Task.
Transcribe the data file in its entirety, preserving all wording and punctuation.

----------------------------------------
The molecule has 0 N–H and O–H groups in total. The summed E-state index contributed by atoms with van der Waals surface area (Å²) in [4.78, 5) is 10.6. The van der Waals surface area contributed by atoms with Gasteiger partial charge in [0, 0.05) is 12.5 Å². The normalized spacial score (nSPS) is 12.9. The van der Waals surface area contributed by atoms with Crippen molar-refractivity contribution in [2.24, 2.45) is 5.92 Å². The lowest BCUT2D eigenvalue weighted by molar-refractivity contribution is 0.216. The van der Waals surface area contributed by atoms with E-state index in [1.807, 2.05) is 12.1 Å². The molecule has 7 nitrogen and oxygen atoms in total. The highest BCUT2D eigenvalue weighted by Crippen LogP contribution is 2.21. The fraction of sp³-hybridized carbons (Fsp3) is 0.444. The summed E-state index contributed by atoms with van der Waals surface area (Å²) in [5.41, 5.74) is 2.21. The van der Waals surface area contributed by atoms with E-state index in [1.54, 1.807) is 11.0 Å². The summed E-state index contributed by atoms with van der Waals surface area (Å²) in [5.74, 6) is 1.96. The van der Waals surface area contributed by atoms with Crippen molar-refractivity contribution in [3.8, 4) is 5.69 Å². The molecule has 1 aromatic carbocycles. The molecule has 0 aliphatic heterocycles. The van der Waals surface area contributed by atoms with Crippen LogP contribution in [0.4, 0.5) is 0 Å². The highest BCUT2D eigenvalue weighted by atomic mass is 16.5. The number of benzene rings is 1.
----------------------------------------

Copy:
The molecule has 0 N–H and O–H groups in total. The summed E-state index contributed by atoms with van der Waals surface area (Å²) in [4.78, 5) is 10.6. The van der Waals surface area contributed by atoms with Gasteiger partial charge in [0, 0.05) is 12.5 Å². The normalized spacial score (nSPS) is 12.9. The van der Waals surface area contributed by atoms with Crippen molar-refractivity contribution in [2.24, 2.45) is 5.92 Å². The lowest BCUT2D eigenvalue weighted by molar-refractivity contribution is 0.216. The van der Waals surface area contributed by atoms with E-state index in [1.807, 2.05) is 12.1 Å². The molecule has 7 nitrogen and oxygen atoms in total. The highest BCUT2D eigenvalue weighted by Crippen LogP contribution is 2.21. The fraction of sp³-hybridized carbons (Fsp3) is 0.444. The summed E-state index contributed by atoms with van der Waals surface area (Å²) in [5.41, 5.74) is 2.21. The van der Waals surface area contributed by atoms with E-state index in [1.54, 1.807) is 11.0 Å². The summed E-state index contributed by atoms with van der Waals surface area (Å²) in [5.74, 6) is 1.96. The van der Waals surface area contributed by atoms with Crippen molar-refractivity contribution in [3.8, 4) is 5.69 Å². The molecule has 1 aromatic carbocycles. The molecule has 0 aliphatic heterocycles. The van der Waals surface area contributed by atoms with Crippen LogP contribution in [0.4, 0.5) is 0 Å². The highest BCUT2D eigenvalue weighted by atomic mass is 16.5. The number of benzene rings is 1.